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Jollof Rice Recipe from Ghana
Jollof rice is THE signature meal of Ghana. The classic Jollof recipe varies a bit region to region (in fact, Ghana and Nigeria have a friendly ‘rivalry’ over whose jollof is better). It is made using tomatoes, peppers, onions and spices from the region and is often served alongside fish or fufu.
 
In 2023 more than 18,000 meals were provided for children through Forward Edge’s program, Create Hope Ghana, and jollof rice was the most common meal served. It is often cooked in a large pot, feeding an entire family or community or served at a party, wedding or big get-together. 
 
Our Ghana program directer, Jonathan, is an excellent chef and cooks a fantastic jollof. In 2012, when I was living in Ghana with my mom and brother, we would share this meal often with him while watching a Chelsea soccer match, telling stories or discussing a passage from the Bible.
 
I have made jollof rice once before, during the COVID lockdown when I had extra time on my hands, but this was my first time making it for my own family. We all got together in the kitchen and helped out (while my toddler pointed at the stove and said “I try that” over and over). We really loved it and made enough for leftovers the next day! We already had all these items in our home too, so it’s easy to source the ingredients.
 
If you’d like to learn more about what our Christ-centered and holistic children’s program is doing in Ghana, you can do so here.

Jollof Rice (Ghana)

Jacob Nagy
Jollof rice is the signature meal of Ghana. It is often served alongside fish or fufu, a staple food made of boiled and pounded starchy root vegetables. Connect with our Ghana program by making this delicious dish and learn how we're helping children in Ghana at www.forwardedge.org/ghana.
Prep Time 10 minutes
Cook Time 45 minutes
Course Side Dish
Servings 4

Ingredients
  

  • 2 cups rice
  • 1 onion, diced
  • 3-4 medium tomatoes, blended into a puree
  • 1 red bell pepper, blended into a puree
  • 3 garlic cloves, minced
  • 1 pinch minced ginger
  • 1 tsp thyme
  • 1 tsp curry powder
  • 1 tsp paprika
  • 1 tsp cayenne pepper
  • 2-3 bay leaves
  • 2 cups vegetable stock, plus more if needed
  • 1 cup tomato paste
  • 1/4 cup vegetable oil

Instructions
 

  • Heat the vegetable oil in a large pot over medium heat. Add the chopped onions and sauté until they are soft.
  • Add the minced garlic and ginger to the pot and cook for another minute, stirring frequently.
  • Stir in the tomato paste and cook for 2-3 minutes to reduce the acidity of the tomatoes and intensify the flavor.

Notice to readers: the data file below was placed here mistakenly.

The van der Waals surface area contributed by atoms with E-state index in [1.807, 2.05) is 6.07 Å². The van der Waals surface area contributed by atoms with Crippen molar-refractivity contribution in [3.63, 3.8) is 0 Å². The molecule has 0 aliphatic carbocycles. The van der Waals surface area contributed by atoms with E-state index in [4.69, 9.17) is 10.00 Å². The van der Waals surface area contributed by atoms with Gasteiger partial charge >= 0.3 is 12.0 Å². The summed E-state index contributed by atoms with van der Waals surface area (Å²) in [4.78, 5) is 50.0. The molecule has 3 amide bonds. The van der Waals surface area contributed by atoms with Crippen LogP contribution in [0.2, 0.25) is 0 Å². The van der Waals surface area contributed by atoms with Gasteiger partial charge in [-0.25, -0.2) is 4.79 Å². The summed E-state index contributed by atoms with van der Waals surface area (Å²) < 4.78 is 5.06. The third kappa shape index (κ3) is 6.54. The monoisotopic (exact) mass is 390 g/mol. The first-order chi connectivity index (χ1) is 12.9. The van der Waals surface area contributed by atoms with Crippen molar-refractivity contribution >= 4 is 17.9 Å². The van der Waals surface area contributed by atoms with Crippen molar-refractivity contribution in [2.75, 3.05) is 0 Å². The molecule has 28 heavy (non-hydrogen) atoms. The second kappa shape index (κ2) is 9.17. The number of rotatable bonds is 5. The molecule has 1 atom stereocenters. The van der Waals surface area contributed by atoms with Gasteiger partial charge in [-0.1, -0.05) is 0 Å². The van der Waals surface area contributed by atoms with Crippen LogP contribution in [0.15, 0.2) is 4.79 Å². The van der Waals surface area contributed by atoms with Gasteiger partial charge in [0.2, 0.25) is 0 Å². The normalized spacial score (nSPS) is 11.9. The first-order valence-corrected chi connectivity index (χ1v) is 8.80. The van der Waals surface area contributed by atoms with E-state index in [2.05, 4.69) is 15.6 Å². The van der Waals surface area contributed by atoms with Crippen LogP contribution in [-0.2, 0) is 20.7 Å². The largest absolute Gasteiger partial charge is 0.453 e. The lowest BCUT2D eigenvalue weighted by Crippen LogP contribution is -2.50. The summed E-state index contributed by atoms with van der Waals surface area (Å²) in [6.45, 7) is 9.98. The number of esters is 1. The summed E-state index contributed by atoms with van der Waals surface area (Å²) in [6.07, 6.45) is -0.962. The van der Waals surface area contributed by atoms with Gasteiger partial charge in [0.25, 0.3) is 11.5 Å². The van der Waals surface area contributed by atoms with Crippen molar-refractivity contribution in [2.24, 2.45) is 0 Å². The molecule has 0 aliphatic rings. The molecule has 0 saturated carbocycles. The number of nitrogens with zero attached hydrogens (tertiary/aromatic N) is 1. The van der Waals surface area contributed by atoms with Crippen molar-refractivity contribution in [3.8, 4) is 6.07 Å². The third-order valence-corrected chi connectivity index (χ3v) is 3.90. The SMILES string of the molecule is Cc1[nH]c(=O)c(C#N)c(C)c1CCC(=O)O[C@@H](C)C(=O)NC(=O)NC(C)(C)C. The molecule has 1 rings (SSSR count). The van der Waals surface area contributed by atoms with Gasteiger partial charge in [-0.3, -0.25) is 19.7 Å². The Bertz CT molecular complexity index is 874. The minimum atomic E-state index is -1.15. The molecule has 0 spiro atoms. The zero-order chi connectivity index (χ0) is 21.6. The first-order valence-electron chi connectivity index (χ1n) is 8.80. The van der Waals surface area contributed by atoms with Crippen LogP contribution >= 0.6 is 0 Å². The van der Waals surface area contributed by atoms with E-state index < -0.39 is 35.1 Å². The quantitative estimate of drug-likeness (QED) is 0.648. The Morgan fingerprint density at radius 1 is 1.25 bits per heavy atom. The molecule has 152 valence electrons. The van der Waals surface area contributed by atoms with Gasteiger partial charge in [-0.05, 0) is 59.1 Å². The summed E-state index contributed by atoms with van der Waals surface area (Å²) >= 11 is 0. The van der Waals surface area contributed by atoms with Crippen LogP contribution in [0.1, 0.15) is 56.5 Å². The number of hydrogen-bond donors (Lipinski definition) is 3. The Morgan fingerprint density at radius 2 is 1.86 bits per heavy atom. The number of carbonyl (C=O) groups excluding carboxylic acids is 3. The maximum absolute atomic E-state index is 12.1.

• Add the blended tomato/bell pepper puree to the pot, along with the thyme, curry powder, paprika, cayenne pepper, and bay leaves. Cook the mixture for about 10-15 minutes, stirring occasionally, until it thickens and the oil begins to separate from the sauce.
  • Pour in the vegetable stock and bring the mixture to a simmer.
  • Once the sauce is simmering, add the rice to the pot, stirring to coat the grains evenly with the sauce. 
  • Cover the pot with a tight-fitting lid and reduce the heat to low. Allow the rice to simmer gently for about 20-25 minutes, or until it's cooked through and tender, stirring occasionally to prevent sticking (if the rice is taking longer to cook and is still crunchy after 20-25 minutes, add more vegetable broth, make sure it's at a low enough temperature to not boil the liquid too quickly and keep cooking until it softens).
  • Once the rice is cooked, taste and adjust the seasoning with salt and pepper if necessary.
  • Remove the pot from the heat and let it sit, covered, for a few minutes before serving to allow the flavors to meld together.
  • Serve the jollof rice hot.

Notes

Pairs well with fish.
Keyword ghana, jollof, rice
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Transform a Child's Life Through Sponsorship

Bonjou (hello), my name is Herlanda

  • location

    Haiti

  • 15 yrs. old

    11-04-2008

Entered the program: January 2017

Herlanda lives with her mother and her grandmother in a two-room unfinished concrete block home with a sheet metal roof. The home has no electricity or water and the kitchen and latrine are outdoors. Herlanda’s father abandoned the family many years ago and her mother tries to provide for them by selling foodstuffs on the street.

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